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ESP Courseware-implemented Instruction in Technological Contexts: Students' Learning Effectiveness and Perceptions

Abstracts


This study reports on investigating students' learning effectiveness in the area of English for Specific Purposes (ESP) in an elective course, "English Reading for Technology," offered to sophomores of English as a Foreign Language (EFL) in a technical university in Taiwan. A sustained-content language leaching (SCLT) approach and a task-based learning (TBL) approach were combined with courseware-implemented ESP instruction. Students were asked to complete a variety of pre- and post-tests, including cloze tests, dictation and Q&A tests and a questionnaire survey of satisfaction was administered at the end of the instruction. The results indicated that students not only made significant progress but also felt satisfied with the content-based activities and integrative English practices provided by the courseware. A comparison was made with a control group using a conventional teacher-centered style of instruction. The learner-centered instruction with courseware implementation could be potentially helpful for teaching ESP courses by providing both content knowledge and related integrative language practice.

References


Lo, Y. G. (2012). ESP versus EGP: A case study of an ESP program for vocational high school students of Tourism. Taiwan International ESP Journal, 3(2), 71-100. doi: 10.6706/TIESPJ.2011.3.2.4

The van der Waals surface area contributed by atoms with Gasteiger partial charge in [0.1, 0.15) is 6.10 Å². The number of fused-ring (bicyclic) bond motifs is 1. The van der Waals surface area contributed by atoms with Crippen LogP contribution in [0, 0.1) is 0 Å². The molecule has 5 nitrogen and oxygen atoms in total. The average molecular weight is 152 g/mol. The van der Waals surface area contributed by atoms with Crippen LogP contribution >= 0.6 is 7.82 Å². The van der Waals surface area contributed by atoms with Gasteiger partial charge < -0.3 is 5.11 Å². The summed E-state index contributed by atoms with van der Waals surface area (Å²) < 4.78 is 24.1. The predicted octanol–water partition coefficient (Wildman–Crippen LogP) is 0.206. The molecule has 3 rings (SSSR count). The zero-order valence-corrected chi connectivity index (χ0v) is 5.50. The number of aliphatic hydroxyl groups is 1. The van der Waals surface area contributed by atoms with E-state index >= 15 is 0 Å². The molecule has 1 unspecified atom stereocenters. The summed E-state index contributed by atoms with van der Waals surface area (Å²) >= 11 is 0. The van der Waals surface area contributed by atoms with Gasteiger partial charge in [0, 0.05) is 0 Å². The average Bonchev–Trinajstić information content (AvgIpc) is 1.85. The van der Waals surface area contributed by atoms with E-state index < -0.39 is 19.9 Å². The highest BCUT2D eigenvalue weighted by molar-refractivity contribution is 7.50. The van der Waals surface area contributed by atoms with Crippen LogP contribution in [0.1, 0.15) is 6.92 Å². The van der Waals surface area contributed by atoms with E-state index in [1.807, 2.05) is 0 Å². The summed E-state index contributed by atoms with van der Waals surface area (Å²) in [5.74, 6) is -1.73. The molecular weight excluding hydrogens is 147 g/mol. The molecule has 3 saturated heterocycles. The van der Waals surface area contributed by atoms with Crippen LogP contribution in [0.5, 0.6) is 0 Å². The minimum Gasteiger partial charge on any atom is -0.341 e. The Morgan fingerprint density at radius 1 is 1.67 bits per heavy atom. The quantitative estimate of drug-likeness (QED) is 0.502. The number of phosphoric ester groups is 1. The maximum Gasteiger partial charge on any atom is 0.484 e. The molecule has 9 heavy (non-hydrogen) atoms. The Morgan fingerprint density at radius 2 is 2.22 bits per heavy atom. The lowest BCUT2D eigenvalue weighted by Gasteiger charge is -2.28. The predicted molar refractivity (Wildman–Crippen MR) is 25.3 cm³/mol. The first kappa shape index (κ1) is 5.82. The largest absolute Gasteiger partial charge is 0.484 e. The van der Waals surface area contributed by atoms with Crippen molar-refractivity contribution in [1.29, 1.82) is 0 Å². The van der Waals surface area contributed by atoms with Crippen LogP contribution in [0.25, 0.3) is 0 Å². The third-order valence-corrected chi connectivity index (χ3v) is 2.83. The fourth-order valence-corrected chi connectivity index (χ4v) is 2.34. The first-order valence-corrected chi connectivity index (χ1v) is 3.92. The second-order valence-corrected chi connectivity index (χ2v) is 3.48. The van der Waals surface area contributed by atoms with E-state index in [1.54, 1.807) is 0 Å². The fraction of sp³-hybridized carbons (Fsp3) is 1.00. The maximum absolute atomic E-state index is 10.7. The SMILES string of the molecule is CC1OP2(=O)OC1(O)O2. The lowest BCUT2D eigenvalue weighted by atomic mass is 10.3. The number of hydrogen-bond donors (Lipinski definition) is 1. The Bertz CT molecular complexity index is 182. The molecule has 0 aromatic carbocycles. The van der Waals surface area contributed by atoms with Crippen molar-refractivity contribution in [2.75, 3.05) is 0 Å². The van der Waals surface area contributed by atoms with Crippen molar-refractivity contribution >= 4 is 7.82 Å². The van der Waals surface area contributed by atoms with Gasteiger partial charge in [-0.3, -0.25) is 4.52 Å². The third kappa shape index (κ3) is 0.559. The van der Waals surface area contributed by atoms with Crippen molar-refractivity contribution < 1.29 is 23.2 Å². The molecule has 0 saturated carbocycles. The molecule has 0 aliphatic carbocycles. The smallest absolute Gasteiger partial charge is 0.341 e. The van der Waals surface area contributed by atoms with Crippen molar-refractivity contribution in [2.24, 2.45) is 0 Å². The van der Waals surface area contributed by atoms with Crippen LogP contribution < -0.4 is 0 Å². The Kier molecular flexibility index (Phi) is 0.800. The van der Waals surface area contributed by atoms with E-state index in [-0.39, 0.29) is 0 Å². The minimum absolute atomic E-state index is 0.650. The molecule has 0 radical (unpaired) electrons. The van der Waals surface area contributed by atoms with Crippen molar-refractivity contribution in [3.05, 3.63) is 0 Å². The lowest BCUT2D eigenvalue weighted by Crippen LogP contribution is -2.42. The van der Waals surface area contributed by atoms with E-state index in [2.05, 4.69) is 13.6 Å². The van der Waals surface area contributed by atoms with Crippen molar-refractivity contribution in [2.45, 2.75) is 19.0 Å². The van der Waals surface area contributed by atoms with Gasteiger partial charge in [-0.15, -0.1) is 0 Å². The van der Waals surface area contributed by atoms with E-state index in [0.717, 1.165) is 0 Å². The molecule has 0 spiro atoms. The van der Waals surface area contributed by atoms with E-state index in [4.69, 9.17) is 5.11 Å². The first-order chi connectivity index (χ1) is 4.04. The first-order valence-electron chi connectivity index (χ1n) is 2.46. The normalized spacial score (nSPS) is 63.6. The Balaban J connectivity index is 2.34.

Tsou, W. (2009). Needs-based curriculum development: A case study of NCKU's ESP program. Taiwan International ESP Journal, 1(1), 77-95. doi: 10.6706/TIESPJ.2009.1.1.4
Brett, P. (2000). Integrating multimedia into the Business English curriculum: a case study. English for Specific Purposes, 19(3), 269-290. doi: 10.1016/S0889-4906(98)00018-0
Buck, G. (1992). Listening comprehension: Construct validity and trait characteristics. Language Learning, 42(3), 313-57. doi: 10.1111/j.1467-1770.1992.tb01339.x
Chang, C. C., Lei, H., & Tseng, J. S. (2011). Media presentation mode, English listening comprehension and cognitive load in ubiquitous learning environments: Modality effect or redundancy effect? Australasian Journal of Educational Technology, 27(4), 633-654. doi: 10.14742/ajet.942

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